Where U.S. and Iran Find Common Ground

Condemned for apostasy in Iran, Pastor Yousef Nadarkhani’s impending execution has not aroused as much attention as the execution in September of Troy Davis in Georgia, which provoked an international outcry and renewed U.S. debate over the death penalty. Nadarkhani has twice refused to recant his Christian faith during court hearings. If he persists, he will be scheduled for execution. He was arrested in his home city of Rasht in October 2009 while attempting to register his church, an effort viewed as a challenge to the Muslim monopoly on the religious instruction of children in Iran. Perhaps in response to social unrest, executions in Iran have spiked this year, with more than 320 tallied by the end of June. It is in the use of capital punishment that the United States and Iran find themselves in a rare area of agreement. They are among the handful of nations that conducted executions in 2010: China (several thousand), North Korea (60), Yemen (53) and Japan (2). Last year Iran executed 252 people and the United States 46.

Comments are automatically closed two weeks after an article's initial publication. See our comments policy for more.

Advertisement
Advertisement

Don't miss the best from America

Sign up for our Newsletter to get the Jesuit perspective on news, faith and culture.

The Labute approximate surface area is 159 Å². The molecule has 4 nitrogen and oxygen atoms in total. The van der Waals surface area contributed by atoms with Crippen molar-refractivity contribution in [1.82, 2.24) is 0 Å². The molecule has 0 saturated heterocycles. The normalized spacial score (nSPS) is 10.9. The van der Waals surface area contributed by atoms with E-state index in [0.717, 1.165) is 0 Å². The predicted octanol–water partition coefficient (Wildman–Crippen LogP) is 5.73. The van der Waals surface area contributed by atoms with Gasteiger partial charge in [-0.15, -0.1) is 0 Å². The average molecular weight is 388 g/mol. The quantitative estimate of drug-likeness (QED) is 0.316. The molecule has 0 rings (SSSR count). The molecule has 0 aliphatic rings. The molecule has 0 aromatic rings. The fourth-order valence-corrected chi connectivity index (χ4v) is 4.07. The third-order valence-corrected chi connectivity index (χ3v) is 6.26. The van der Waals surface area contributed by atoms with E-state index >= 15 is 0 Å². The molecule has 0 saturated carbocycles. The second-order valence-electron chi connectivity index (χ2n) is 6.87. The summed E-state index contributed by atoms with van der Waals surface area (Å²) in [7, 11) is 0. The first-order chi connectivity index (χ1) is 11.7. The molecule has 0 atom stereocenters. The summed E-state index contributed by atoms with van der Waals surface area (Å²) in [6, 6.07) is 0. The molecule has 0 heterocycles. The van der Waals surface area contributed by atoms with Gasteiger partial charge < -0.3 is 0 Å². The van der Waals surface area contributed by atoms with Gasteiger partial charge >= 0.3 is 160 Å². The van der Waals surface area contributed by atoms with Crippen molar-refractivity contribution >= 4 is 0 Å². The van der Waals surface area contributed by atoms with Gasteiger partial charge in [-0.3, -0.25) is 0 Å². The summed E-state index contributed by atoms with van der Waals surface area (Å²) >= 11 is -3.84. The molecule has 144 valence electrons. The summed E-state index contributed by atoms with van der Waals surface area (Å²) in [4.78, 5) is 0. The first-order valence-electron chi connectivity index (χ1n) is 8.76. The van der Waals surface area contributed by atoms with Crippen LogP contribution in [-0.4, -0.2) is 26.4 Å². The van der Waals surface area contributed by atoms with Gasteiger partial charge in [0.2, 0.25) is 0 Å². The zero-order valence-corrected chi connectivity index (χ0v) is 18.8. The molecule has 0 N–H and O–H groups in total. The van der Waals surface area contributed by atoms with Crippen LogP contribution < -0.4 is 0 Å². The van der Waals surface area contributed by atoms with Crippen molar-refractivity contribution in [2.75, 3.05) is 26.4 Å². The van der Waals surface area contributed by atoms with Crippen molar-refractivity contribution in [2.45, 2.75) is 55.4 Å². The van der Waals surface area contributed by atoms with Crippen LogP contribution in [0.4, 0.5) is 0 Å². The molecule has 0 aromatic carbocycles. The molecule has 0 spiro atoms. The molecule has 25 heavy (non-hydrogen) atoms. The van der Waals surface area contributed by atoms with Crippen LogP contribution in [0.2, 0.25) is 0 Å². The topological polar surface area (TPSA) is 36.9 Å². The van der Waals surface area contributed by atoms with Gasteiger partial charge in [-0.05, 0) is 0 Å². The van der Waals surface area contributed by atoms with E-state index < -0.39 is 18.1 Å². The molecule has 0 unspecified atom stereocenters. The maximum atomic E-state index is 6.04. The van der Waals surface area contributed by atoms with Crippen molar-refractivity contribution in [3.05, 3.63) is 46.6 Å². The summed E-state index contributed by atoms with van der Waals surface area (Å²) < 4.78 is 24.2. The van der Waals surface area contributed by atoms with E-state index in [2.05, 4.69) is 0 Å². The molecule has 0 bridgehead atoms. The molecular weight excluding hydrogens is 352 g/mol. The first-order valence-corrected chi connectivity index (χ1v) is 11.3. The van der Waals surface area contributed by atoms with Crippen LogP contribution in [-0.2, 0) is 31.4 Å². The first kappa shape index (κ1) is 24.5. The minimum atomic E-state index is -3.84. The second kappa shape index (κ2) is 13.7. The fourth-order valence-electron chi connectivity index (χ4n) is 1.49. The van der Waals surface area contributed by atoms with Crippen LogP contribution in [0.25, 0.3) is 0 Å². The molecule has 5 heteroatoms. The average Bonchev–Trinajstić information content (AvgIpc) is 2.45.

The latest from america

Hong Kong residents hold a banner that reads: “Blessed are those who are persecuted for righteousness’ sake.” The Occupy Central movement was initiated as an effort to force the Hong Kong and Chinese governments to allow true democracy in the city. (CNS photo/Francis Wong)
“I believe it’s essential for some people to go to jail for the sake of democracy. It will in the end strengthen the movement.”
Verna YuOctober 17, 2017
In a zombie world, the good Samaritan would be toast.
Patrick GallagherOctober 17, 2017
Pope Francis answers questions from journalists aboard his flight from Malmo, Sweden, to Rome Nov. 1. (CNS photo/Paul Haring)
Pope Francis confessed that while he has “chutzpah,” “I am also timid.”
Gerard O'ConnellOctober 17, 2017
Callista Gingrich, wife of former House Speaker Newt Gingrich, has been nominated by President Donald Trump to be the new U.S. ambassador to the Holy See. She is pictured as her husband speaks at Peachtree Academy in Covington, Georgia, in this Feb. 29, 2012, file photo. (CNS photo/Erik S. Lesser, EPA)
23 senators voted against Ms. Gingrich’s confirmation, a departure from previous nominations that faced little opposition.
Michael J. O’LoughlinOctober 16, 2017